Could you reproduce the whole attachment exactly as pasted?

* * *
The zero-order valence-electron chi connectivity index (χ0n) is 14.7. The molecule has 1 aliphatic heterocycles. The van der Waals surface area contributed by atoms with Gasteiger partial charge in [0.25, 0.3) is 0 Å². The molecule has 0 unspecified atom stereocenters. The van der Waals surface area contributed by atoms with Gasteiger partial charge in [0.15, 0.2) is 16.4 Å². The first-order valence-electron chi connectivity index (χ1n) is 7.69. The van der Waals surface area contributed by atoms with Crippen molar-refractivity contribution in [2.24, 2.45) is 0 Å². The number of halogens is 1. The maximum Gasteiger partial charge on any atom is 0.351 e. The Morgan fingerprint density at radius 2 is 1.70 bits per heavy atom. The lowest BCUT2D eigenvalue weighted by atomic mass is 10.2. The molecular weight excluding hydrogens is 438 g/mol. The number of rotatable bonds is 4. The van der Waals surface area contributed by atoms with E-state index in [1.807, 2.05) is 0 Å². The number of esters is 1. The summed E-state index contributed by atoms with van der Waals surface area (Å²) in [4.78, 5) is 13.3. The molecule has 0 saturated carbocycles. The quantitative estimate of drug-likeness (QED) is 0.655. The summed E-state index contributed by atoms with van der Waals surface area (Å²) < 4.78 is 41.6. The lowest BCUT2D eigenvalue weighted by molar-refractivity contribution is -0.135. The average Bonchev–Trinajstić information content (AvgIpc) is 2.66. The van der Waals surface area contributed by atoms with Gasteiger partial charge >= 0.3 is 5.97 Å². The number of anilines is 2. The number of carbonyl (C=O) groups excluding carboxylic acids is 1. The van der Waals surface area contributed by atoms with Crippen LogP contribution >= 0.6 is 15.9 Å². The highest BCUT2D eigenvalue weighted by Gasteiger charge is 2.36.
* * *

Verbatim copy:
The zero-order valence-electron chi connectivity index (χ0n) is 14.7. The molecule has 1 aliphatic heterocycles. The van der Waals surface area contributed by atoms with Gasteiger partial charge in [0.25, 0.3) is 0 Å². The molecule has 0 unspecified atom stereocenters. The van der Waals surface area contributed by atoms with Gasteiger partial charge in [0.15, 0.2) is 16.4 Å². The first-order valence-electron chi connectivity index (χ1n) is 7.69. The van der Waals surface area contributed by atoms with Crippen molar-refractivity contribution in [2.24, 2.45) is 0 Å². The number of halogens is 1. The maximum Gasteiger partial charge on any atom is 0.351 e. The Morgan fingerprint density at radius 2 is 1.70 bits per heavy atom. The lowest BCUT2D eigenvalue weighted by atomic mass is 10.2. The molecular weight excluding hydrogens is 438 g/mol. The number of rotatable bonds is 4. The van der Waals surface area contributed by atoms with E-state index in [1.807, 2.05) is 0 Å². The number of esters is 1. The summed E-state index contributed by atoms with van der Waals surface area (Å²) in [4.78, 5) is 13.3. The molecule has 0 saturated carbocycles. The quantitative estimate of drug-likeness (QED) is 0.655. The summed E-state index contributed by atoms with van der Waals surface area (Å²) < 4.78 is 41.6. The lowest BCUT2D eigenvalue weighted by molar-refractivity contribution is -0.135. The average Bonchev–Trinajstić information content (AvgIpc) is 2.66. The van der Waals surface area contributed by atoms with Gasteiger partial charge >= 0.3 is 5.97 Å². The number of anilines is 2. The number of carbonyl (C=O) groups excluding carboxylic acids is 1. The van der Waals surface area contributed by atoms with Crippen LogP contribution >= 0.6 is 15.9 Å². The highest BCUT2D eigenvalue weighted by Gasteiger charge is 2.36.